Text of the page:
The US birth rate has fallen 4% in the largest single-year drop in nearly 50 years, according to a government report.
The rate dropped for mothers of every major race and ethnicity, and in nearly all age groups, falling to the lowest point since federal health officials started tracking it more than a century ago, the report due to be published on Wednesday said.
Births have been declining in younger women for years, as many postponed motherhood and had smaller families.
Birth rates for women in their late 30s and in their 40s have been inching up. But not last year.
The US once was among only a few developed countries with a fertility rate above the 2.1 children per woman that ensured each generation had enough children to replace itself.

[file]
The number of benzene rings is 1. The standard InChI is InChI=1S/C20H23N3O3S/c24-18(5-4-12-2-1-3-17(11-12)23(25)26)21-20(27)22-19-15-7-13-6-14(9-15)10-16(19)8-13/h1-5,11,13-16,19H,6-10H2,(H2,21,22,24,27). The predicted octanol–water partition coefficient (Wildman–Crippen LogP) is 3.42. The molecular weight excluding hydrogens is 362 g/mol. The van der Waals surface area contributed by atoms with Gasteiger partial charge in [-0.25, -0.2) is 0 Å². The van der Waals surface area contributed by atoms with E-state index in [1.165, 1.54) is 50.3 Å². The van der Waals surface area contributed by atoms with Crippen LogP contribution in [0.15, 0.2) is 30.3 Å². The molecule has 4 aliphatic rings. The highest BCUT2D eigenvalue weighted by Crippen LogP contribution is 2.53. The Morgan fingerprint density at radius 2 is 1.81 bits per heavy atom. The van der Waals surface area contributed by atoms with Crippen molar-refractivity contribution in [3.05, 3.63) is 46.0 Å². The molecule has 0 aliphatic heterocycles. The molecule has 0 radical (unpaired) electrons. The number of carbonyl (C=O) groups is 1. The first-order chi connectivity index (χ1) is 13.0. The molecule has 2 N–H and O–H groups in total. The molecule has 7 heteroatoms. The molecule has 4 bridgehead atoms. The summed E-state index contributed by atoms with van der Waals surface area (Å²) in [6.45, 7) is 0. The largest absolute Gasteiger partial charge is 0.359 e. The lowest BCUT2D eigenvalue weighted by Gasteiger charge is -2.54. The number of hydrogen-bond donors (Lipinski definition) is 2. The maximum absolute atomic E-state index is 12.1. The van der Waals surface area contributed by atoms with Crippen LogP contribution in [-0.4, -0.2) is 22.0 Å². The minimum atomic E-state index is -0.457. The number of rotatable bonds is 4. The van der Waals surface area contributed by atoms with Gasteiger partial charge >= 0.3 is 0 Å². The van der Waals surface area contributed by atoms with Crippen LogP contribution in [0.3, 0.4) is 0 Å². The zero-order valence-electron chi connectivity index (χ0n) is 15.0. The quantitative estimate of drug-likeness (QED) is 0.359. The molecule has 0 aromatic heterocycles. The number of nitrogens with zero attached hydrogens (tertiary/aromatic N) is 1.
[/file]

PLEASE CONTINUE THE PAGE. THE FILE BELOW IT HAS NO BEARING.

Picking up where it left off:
But the rate has been sliding for more than 10 years and last year dropped to about 1.6, the lowest rate on record.
“The fact that you saw declines in births even for older moms is quite striking,” said lead author of the report, Brady Hamilton, of the US Centers for Disease Control and Prevention.
The figures suggest that the current generation will not have enough children to replace itself.
The CDC report is based on a review of more than 99% of birth certificates issued last year. The findings echo a recent Associated Press analysis of 2020 data from 25 states showing that births had fallen during the coronavirus outbreak.
The pandemic contribute to last year’s big decline, experts said. Anxiety about Covid-19 and its impact on the economy likely caused many couples to think that it was not the right time to have a baby.
But many of the 2020 pregnancies began well before the US epidemic. CDC researchers are working on a follow-up report to better parse out how the decline unfolded, Hamilton said.
Other highlights from the CDC report include: